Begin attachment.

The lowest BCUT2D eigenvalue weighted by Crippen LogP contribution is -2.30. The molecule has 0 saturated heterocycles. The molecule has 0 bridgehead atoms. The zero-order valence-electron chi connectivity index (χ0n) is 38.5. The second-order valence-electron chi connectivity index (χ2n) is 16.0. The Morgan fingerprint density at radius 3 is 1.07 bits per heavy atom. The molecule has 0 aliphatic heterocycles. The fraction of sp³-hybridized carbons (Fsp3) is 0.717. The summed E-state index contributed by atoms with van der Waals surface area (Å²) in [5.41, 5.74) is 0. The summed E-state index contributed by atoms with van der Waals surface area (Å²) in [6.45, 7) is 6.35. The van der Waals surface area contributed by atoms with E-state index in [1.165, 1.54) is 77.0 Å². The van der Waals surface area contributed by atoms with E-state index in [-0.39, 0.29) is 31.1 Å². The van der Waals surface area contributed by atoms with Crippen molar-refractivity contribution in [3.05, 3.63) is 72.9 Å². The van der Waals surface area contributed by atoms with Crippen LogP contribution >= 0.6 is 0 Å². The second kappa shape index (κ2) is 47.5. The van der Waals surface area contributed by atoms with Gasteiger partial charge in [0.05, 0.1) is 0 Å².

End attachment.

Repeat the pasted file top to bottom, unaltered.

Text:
The lowest BCUT2D eigenvalue weighted by Crippen LogP contribution is -2.30. The molecule has 0 saturated heterocycles. The molecule has 0 bridgehead atoms. The zero-order valence-electron chi connectivity index (χ0n) is 38.5. The second-order valence-electron chi connectivity index (χ2n) is 16.0. The Morgan fingerprint density at radius 3 is 1.07 bits per heavy atom. The molecule has 0 aliphatic heterocycles. The fraction of sp³-hybridized carbons (Fsp3) is 0.717. The summed E-state index contributed by atoms with van der Waals surface area (Å²) in [5.41, 5.74) is 0. The summed E-state index contributed by atoms with van der Waals surface area (Å²) in [6.45, 7) is 6.35. The van der Waals surface area contributed by atoms with E-state index in [1.165, 1.54) is 77.0 Å². The van der Waals surface area contributed by atoms with E-state index in [-0.39, 0.29) is 31.1 Å². The van der Waals surface area contributed by atoms with Crippen molar-refractivity contribution in [3.05, 3.63) is 72.9 Å². The van der Waals surface area contributed by atoms with Crippen LogP contribution >= 0.6 is 0 Å². The second kappa shape index (κ2) is 47.5. The van der Waals surface area contributed by atoms with Gasteiger partial charge in [0.05, 0.1) is 0 Å².